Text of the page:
Notre Dame Associate Professor Eugene Gholz was featured last night on BBC Four's The World Tonight (beginning at 14:30) talking about rare earths and how restricting their export to the U.S. is not necessarily the threat China thinks it is. The U.S. doesn't really import raw rare earth elements, rather, they come in the form of finished products from other countries such as powertrains from Japan, Gholz noted.
Below are several quotes from the BBC interview. Gholz is happy to speak via email, cell phone or satellite connection (Notre Dame has an on-campus studio): firstname.lastname@example.org or +1 703 582 0867.
"Some applications are more critical than others or where the rare earths are more uniquely required so some things would grind to a halt but if you were just constricted and had to prioritized, you could be more flexible and get it to the really essential applications."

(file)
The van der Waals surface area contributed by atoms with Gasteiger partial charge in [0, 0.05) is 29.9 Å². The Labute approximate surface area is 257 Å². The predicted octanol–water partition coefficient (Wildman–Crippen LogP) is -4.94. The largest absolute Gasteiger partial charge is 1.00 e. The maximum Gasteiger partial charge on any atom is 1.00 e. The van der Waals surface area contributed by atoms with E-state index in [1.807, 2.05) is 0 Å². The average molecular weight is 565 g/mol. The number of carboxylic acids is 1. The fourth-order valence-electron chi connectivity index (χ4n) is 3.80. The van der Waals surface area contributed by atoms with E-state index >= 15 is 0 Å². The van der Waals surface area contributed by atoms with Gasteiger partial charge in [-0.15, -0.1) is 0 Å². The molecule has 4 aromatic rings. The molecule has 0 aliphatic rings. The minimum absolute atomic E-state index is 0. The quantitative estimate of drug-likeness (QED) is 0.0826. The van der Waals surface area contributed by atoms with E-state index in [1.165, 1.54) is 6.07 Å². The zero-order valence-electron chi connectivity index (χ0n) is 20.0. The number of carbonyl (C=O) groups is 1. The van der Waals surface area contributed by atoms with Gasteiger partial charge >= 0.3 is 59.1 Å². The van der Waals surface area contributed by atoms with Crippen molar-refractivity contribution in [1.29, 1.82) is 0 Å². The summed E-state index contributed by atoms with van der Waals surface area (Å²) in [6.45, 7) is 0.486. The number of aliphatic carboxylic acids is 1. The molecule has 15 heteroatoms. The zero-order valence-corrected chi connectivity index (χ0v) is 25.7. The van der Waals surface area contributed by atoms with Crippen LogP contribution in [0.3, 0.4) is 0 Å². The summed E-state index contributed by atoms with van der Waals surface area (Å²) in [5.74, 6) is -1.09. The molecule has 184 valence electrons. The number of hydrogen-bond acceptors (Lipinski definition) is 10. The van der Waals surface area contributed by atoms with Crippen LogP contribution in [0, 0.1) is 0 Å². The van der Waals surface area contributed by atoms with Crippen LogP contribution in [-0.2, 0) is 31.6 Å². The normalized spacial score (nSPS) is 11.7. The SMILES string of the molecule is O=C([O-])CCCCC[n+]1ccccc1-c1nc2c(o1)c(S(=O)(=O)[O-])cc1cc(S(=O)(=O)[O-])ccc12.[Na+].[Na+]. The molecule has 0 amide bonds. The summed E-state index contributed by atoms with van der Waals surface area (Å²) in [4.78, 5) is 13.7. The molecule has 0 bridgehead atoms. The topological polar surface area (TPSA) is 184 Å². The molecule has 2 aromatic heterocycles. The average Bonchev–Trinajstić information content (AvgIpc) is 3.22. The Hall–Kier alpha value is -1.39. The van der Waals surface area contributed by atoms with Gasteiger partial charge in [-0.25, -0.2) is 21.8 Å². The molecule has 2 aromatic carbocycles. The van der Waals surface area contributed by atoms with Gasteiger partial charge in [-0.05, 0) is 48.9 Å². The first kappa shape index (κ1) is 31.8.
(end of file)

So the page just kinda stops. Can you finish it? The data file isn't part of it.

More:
"Total defense demand for rare earths is a small fraction of the market; it’s significant and it’s important, but there are lots of ways to get those rare earths into the U.S. defense products that would not be affected by an export ban from China of exporting just raw material to the U.S."
"There are substantial sources of supply even at current market prices in Australia and the U.S. and I think those non-Chinese sources of supply could fairly readily expand."
"Neither side - China or the US – looks inclined to make concessions and the U.S. has essentially told China in recent policy statements when we’ve justified policies that we’ve taken on national security grounds by saying we’re vulnerable in rare earths. So, if China’s looking for a lever to pull, it makes perfect sense that they would pull this lever."
"People aren’t thinking about how dynamic and resilient markets are and how complex it would be for China to impose economic costs on the U.S. trying to use that rare earths lever."
Assistant Director, Media Relations
University of Notre Dame